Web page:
Arthur Miller’s ‘The Hook’ Gets Its First American Staging in Brooklyn

On a barge in Red Hook, Brooklyn, dockworkers chant against their corrupt union boss. “We’re striking this ship!” yells the group’s leader. Old barrels sit on the edge of a bare stage as it sways beneath the actors’ feet.

This is a scene from Brave New World Repertory Theater’s production of “The Hook,” the first American staging of an adapted Arthur Miller screenplay. The show, which opens at the Waterfront Museum on Friday, follows Marty, a longshoreman in 1950 who fights against the union corruption that controlled Red Hook’s waterfront. Miller based the screenplay on the life of Pete Panto, a local dockworker who was killed more than 80 years ago, presumably for standing up to the port bosses.

Now the show returns to the neighborhood in which it set, staged aboard a docked ship straight from Panto’s time.

“The location does 50 percent of the work for us,” said Claire Beckman, who directed the show and is the artistic director for Brave New World, which specializes in site-specific works.

“The Hook” went unproduced for decades. In the 1950s, Miller had teamed up with Elia Kazan to pitch it to Hollywood, but when studio executives demanded that the union bosses be communists, Miller scrapped the project. He repurposed his research to write the play “A View From the Bridge,” and Kazan revisited its themes to make “On the Waterfront,” both to critical acclaim.

It wasn’t until a British stage designer, Patrick Connellan, read about the screenplay in Miller’s autobiography that it was resurrected: Connellan approached James Dacre, a theater director he had collaborated with before, and Ron Hutchinson, a playwright, to stage its premiere at Royal & Derngate Theater in Britain in 2015.

Three years later, on a visit to New York, Connellan stopped in Red Hook to explore the story’s roots. He wandered into the Waterfront Museum’s barge and struck up a conversation with the barge’s owner, telling him about the screenplay.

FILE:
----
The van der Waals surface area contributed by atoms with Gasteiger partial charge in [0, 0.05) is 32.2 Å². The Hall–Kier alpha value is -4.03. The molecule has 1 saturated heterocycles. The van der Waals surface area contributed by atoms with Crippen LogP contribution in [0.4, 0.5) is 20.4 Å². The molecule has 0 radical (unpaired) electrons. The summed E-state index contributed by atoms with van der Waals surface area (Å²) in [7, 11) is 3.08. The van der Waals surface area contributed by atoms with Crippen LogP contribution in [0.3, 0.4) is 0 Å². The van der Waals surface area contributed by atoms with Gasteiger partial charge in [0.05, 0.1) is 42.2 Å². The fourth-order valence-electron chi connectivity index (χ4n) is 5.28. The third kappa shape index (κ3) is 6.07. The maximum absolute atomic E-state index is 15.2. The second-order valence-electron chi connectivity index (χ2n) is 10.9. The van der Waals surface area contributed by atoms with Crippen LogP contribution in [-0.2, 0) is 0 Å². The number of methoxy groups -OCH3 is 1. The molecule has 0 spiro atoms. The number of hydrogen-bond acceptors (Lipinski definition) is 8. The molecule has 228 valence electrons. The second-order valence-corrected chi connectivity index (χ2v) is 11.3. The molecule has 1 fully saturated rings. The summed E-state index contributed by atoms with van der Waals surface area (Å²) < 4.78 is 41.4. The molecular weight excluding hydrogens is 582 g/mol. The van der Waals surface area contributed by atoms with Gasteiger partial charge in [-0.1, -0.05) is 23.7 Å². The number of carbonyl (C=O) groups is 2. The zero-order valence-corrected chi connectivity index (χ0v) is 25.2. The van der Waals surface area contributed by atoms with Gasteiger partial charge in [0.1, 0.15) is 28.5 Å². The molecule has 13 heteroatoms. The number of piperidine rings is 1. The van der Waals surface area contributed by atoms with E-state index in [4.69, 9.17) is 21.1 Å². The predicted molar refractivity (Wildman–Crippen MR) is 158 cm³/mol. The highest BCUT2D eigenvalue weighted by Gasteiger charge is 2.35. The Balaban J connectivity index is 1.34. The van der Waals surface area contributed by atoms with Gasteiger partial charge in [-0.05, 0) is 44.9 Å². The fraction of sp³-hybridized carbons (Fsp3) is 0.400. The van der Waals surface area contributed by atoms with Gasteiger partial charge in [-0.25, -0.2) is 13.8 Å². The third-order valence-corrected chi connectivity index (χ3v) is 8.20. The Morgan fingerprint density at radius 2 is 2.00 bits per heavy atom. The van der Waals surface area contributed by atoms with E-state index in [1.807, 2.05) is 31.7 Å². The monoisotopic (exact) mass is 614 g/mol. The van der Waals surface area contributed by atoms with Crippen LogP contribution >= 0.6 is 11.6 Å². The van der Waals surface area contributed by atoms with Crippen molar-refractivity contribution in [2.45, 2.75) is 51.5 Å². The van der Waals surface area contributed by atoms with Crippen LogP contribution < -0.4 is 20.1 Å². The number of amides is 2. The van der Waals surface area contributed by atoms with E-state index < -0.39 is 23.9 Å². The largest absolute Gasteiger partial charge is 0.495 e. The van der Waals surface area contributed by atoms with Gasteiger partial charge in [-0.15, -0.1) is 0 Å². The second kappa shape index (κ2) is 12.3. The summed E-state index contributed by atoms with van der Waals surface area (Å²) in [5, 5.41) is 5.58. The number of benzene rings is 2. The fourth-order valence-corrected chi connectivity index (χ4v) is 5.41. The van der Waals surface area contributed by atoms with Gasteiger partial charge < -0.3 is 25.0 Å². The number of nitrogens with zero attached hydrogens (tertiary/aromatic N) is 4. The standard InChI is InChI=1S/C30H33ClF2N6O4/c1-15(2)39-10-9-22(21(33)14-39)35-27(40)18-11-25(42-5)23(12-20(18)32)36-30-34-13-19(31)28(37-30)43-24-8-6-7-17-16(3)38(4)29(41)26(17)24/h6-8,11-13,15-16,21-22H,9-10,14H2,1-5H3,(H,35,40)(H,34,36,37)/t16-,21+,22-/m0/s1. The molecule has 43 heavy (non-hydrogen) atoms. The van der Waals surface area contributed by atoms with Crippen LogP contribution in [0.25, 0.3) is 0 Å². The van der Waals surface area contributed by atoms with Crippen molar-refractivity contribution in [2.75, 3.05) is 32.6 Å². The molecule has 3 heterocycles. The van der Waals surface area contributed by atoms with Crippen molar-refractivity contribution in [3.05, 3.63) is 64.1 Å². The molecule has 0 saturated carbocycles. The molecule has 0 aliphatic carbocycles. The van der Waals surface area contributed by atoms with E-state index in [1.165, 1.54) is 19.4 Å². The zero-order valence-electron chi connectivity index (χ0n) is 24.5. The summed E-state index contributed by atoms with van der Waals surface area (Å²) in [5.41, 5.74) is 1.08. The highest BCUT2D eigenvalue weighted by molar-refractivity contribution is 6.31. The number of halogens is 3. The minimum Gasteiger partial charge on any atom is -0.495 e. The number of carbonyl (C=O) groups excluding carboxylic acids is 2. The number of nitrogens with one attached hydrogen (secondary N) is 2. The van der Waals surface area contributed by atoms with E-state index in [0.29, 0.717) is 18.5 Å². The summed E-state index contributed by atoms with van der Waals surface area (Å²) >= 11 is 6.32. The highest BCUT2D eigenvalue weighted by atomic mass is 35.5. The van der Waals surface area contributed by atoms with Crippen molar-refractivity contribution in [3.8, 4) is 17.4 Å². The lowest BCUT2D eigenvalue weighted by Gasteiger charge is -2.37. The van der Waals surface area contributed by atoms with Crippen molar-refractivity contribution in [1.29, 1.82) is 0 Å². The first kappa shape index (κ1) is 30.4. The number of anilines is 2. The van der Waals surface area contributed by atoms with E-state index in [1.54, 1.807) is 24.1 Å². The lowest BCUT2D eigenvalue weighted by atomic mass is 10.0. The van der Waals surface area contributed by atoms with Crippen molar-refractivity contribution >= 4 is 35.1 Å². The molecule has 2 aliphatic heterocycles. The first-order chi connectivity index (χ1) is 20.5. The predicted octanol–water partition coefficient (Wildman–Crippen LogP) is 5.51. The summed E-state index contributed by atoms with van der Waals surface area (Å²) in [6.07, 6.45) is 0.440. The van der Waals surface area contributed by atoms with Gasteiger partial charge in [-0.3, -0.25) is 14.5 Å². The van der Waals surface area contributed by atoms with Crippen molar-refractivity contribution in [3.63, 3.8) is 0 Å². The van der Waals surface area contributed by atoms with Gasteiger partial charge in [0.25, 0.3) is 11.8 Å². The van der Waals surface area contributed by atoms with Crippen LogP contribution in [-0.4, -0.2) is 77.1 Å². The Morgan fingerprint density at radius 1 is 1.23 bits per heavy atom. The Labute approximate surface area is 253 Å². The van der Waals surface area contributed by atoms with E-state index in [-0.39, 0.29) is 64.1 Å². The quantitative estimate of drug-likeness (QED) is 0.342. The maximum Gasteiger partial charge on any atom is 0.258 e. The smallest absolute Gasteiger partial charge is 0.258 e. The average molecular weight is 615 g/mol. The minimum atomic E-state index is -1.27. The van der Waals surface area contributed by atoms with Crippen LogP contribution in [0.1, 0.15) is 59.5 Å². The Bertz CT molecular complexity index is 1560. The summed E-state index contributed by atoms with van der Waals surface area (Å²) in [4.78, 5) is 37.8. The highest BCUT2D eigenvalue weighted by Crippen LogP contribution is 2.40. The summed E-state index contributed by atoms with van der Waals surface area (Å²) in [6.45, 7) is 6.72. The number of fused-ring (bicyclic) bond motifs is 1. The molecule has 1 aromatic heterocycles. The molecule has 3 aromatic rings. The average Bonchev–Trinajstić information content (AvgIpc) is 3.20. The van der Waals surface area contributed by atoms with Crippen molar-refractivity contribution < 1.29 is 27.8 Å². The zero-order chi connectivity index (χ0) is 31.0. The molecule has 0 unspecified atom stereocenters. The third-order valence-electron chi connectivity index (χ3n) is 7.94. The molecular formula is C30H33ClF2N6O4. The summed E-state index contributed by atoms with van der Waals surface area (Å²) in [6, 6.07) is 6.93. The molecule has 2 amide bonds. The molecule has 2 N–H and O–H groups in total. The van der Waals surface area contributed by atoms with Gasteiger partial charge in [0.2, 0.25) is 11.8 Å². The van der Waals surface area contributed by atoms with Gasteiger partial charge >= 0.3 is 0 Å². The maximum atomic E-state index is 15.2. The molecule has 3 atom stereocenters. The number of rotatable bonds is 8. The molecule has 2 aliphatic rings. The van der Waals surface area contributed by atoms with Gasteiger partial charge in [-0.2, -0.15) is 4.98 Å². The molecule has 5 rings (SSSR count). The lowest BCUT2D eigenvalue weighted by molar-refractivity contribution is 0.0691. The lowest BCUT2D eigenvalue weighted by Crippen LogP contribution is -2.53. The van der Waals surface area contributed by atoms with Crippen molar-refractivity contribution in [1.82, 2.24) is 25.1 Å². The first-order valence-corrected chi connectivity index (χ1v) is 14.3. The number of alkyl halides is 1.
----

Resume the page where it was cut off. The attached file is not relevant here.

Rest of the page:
“I said, ‘Wouldn’t it be great to do “The Hook” here, bring it home?’” Connellan said.

The ship’s owner, David Sharps, was thrilled. With its close ties to the neighborhood’s history, “The Hook” seemed particularly well-suited for the space. The barge also retains fixtures from Panto’s days: Patinated rigging blocks hang from the ceiling; a century-old bell clanks when the barge jerks.

Sharps enlisted Hutchinson and Brave New World — which had staged “A View From the Bridge” and “On the Waterfront” on the barge before — for a reading of “The Hook” in 2019. Now the full production, delayed because of Covid, brings the story to life. In an early scene, dockworkers haul crates onto the stage using the barge’s sling. A character uses one of the barge’s hatches for a convincing stunt.

The actors occasionally need to contend with the reality of performing on the water. “Every afternoon, somebody has to grab for a handhold because the boat gives a little sort of judder,” Hutchinson said. “It just informs the actors’ sense that everything was dangerous down in Red Hook.”

For the new production, Hutchinson and Beckman changed the 2015 play substantially. They cut characters, rearranged scenes and formed a new ending. The final script is pared down, running at about 1 hour and 20 minutes with no intermission.

Despite the rework, “The Hook” aims to preserve Miller’s cinematic vision using music, projections of historical photographs and noir lighting. “Because it was originally conceived as a screenplay, not a production for the theater, I wanted to lean into the cinematic elements as much as possible,” Beckman said.

Her approach helps the play contend with some of the barge’s staging challenges. To work around a wooden beam that bisects the stage, the play switches between scenes on either side of the beam, allowing the production to splice together short bursts of action the way a movie would. And to compensate for the small cast, the actors often refer to the 90-person audience, seated on three sides of the stage, as fellow members of their union.

“It’s less breaking the fourth wall and more pulling them through the fourth wall,” said Paul Bomba, who plays Marty.

Rehearsing and performing in the barge has helped Bomba to step into the shoes of a 1950s longshoreman. “Just being in that environment informs how you move, the way you step, how you have to keep your balance,” he said. “All that physical stuff translates into characterization.”

Beckman hopes that the immersive production draws the audience into Red Hook’s history and spreads the story of Pete Panto’s fight against union greed. Primarily, she said, she wants to honor Panto’s memory.

“I do think that Panto has still not gotten his due,” Beckman said. “I wanted to create a tribute to Panto because I know that was Miller’s intention.”

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